WON’T ANYONE THINK OF THE POOR BLOGGERS?
Seriously, this short week is a pain. People talk about how it might effect the two teams or how it’ll effect area high school games, but what about MY timeline? I’m supposed to get a game preview out in time for a Friday game, but here it is Thursday and all I’ve managed to do is dupe other people into doing my writing for me. It’s pathetic. Despite the fame, fortune, and good gas mileage that comes with being a college football blogger, I still insist on keeping another job. And even though this blog is my ticket to glory, I sometimes let that other job get in the way. I know, priorities, right? Don’t bother to send the nasty e-mails, I already hate myself. Anyway, on to the game.
Last year I said of Ball State, “If this team was called anything other than Ball State, they’d be fairly highly regarded right now.” And the Cardinals backed up my words, putting together their first winning season in a decade, a bowl game… and of course, beating Navy. So this year, you hopefully don’t have to be introduced to Nate Davis, Dante Love, and Darius Hill. You know that Nate Davis threw for a school record 3,667 yards and 30 TDs last year, with only 6 interceptions. You know that Dante Love was second in the nation in all-purpose yardage in 2007 (206.92 ypg) and racked up nearly 1,400 receiving yards. You know that tight end Darius Hill set another school record with 11 TD receptions last year. You know all three of them are probably going to be drafted. You also know that the Ball State offensive line has a pair of excellent bookends, including Outland Trophy watch listee Robert Brewster. You know they’re good, and can throw the football.
After last year’s game, how could you forget? Nate Davis threw for 277 yards and three touchdowns. Love and Hill were on the receiving end of two of those, and the two combined for 12 catches and 178 yards. As good as they were, though, the real difference in the game was running back MiQuale Lewis. Lewis, who at 5-6, 184 is built more like a Navy slotback than your typical running back, ran for 161 of Ball State’s uncharacteristic 262 rushing yards. Up to that point, Ball State hadn’t really been able to establish a running game, finishing 106th in rushing offense in 2006 and looking lackluster when running the ball in its first two games of 2007. All that changed when the Cardinals took on Navy, and Lewis followed up his performance in Annapolis with 122 yards at Nebraska before suffering a season-ending injury. He’s apparently healthy now, though, and ran for 95 yards on 11 carries in Ball State’s opener against Northeastern.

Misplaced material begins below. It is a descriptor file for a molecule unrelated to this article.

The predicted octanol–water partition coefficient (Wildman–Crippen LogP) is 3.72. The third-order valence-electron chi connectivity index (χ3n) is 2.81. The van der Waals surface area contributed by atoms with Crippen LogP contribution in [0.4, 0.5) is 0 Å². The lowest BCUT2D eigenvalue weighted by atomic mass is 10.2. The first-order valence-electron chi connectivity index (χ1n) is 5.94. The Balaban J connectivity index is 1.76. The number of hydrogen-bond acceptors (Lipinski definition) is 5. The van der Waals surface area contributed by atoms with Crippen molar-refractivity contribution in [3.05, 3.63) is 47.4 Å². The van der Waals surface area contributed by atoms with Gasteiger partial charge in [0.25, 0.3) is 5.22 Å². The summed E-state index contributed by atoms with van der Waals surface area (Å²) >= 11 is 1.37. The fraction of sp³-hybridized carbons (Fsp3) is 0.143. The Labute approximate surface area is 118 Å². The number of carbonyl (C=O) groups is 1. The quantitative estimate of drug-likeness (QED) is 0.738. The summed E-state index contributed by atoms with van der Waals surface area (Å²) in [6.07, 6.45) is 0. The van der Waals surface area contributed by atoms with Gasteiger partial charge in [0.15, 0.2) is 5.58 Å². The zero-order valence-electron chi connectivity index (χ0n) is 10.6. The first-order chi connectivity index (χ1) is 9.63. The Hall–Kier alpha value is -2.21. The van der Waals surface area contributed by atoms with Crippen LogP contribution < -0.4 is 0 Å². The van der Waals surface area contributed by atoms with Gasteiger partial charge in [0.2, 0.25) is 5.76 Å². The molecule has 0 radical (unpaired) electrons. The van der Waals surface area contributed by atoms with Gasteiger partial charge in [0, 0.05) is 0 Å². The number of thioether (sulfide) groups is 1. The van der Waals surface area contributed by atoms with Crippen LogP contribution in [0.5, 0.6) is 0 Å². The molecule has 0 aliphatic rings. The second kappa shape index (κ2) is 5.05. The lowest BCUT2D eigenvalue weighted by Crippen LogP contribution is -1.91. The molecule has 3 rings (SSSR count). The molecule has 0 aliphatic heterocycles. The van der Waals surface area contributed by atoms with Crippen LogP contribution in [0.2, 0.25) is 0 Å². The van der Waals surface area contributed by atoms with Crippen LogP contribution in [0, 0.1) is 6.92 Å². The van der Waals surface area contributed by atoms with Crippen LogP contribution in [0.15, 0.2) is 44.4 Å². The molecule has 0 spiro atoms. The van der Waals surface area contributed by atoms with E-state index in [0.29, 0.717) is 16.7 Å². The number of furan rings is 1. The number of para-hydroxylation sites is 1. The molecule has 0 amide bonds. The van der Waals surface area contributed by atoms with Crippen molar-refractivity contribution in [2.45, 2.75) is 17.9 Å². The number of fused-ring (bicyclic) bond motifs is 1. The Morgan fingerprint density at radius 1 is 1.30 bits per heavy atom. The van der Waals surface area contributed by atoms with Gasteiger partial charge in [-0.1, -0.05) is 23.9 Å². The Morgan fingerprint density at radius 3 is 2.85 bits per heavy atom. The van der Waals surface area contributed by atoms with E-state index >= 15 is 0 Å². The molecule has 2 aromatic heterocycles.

The “duh” analysis tells us that the top two priorities for Buddy Green will be to stop Lewis, and get pressure on Davis. Most of Lewis’ yardage came in the first half of last year’s game. The Mids did a MUCH better job slowing him down in the second half, and it’s no coincidence that they also held Ball State to 10 points in that same stretch. As for getting pressure on Davis, that’s going to be tough to do without blitzing. Jabaree Tuani came in as a situational pass rusher against Towson and managed to get to the quarterback twice by simply bull-rushing his way there. That’ll be a lot tougher to do against Ball State’s senior tackles. Their guards, though, are a redshirt freshman and a sophomore. Nate Frazier might be able to cause a little trouble inside. No matter how you look at it, though, it’s probably going to be a lot more effective to defend the pass from the front end than it will be on the back end, covering these receivers.